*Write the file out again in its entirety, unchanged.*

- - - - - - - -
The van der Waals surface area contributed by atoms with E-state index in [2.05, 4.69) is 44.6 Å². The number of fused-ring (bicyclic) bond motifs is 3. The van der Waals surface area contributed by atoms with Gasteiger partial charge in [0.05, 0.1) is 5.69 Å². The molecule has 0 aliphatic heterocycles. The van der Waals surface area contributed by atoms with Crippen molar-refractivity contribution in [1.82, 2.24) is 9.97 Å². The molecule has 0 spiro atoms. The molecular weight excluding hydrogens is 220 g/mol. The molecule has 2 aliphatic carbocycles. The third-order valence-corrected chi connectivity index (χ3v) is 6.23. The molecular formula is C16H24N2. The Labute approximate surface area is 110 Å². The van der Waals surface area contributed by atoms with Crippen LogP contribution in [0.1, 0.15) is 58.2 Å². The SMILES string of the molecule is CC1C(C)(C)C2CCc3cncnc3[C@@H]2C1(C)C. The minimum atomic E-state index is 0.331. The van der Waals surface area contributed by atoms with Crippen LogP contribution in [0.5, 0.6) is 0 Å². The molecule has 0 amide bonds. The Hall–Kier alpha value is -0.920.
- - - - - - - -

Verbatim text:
The van der Waals surface area contributed by atoms with E-state index in [2.05, 4.69) is 44.6 Å². The number of fused-ring (bicyclic) bond motifs is 3. The van der Waals surface area contributed by atoms with Gasteiger partial charge in [0.05, 0.1) is 5.69 Å². The molecule has 0 aliphatic heterocycles. The van der Waals surface area contributed by atoms with Crippen molar-refractivity contribution in [1.82, 2.24) is 9.97 Å². The molecule has 0 spiro atoms. The molecular weight excluding hydrogens is 220 g/mol. The molecule has 2 aliphatic carbocycles. The third-order valence-corrected chi connectivity index (χ3v) is 6.23. The molecular formula is C16H24N2. The Labute approximate surface area is 110 Å². The van der Waals surface area contributed by atoms with Crippen LogP contribution in [0.1, 0.15) is 58.2 Å². The SMILES string of the molecule is CC1C(C)(C)C2CCc3cncnc3[C@@H]2C1(C)C. The minimum atomic E-state index is 0.331. The van der Waals surface area contributed by atoms with Crippen LogP contribution in [0.5, 0.6) is 0 Å². The molecule has 0 amide bonds. The Hall–Kier alpha value is -0.920.